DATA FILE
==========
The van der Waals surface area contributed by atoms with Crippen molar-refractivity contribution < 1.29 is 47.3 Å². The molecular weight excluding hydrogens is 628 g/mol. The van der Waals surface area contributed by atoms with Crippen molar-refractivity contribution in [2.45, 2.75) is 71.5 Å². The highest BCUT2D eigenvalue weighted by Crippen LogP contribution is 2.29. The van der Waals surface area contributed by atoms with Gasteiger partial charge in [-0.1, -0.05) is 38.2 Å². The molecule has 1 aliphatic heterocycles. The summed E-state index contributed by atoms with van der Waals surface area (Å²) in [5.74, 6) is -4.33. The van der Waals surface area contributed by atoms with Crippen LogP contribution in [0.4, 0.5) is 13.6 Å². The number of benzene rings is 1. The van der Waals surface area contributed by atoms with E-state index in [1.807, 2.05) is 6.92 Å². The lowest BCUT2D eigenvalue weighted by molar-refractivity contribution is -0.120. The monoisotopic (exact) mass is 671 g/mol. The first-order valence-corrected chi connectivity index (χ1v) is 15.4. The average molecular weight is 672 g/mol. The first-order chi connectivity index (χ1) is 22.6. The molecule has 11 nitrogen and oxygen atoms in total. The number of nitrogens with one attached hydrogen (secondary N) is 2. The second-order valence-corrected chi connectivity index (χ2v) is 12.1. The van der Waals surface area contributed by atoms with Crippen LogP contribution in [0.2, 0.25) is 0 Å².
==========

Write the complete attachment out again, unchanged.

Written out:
The van der Waals surface area contributed by atoms with Crippen molar-refractivity contribution < 1.29 is 47.3 Å². The molecular weight excluding hydrogens is 628 g/mol. The van der Waals surface area contributed by atoms with Crippen molar-refractivity contribution in [2.45, 2.75) is 71.5 Å². The highest BCUT2D eigenvalue weighted by Crippen LogP contribution is 2.29. The van der Waals surface area contributed by atoms with Gasteiger partial charge in [-0.1, -0.05) is 38.2 Å². The molecule has 1 aliphatic heterocycles. The summed E-state index contributed by atoms with van der Waals surface area (Å²) in [5.74, 6) is -4.33. The van der Waals surface area contributed by atoms with Crippen LogP contribution in [0.4, 0.5) is 13.6 Å². The number of benzene rings is 1. The van der Waals surface area contributed by atoms with E-state index in [1.807, 2.05) is 6.92 Å². The lowest BCUT2D eigenvalue weighted by molar-refractivity contribution is -0.120. The monoisotopic (exact) mass is 671 g/mol. The first-order valence-corrected chi connectivity index (χ1v) is 15.4. The average molecular weight is 672 g/mol. The first-order chi connectivity index (χ1) is 22.6. The molecule has 11 nitrogen and oxygen atoms in total. The number of nitrogens with one attached hydrogen (secondary N) is 2. The second-order valence-corrected chi connectivity index (χ2v) is 12.1. The van der Waals surface area contributed by atoms with Crippen LogP contribution in [0.2, 0.25) is 0 Å².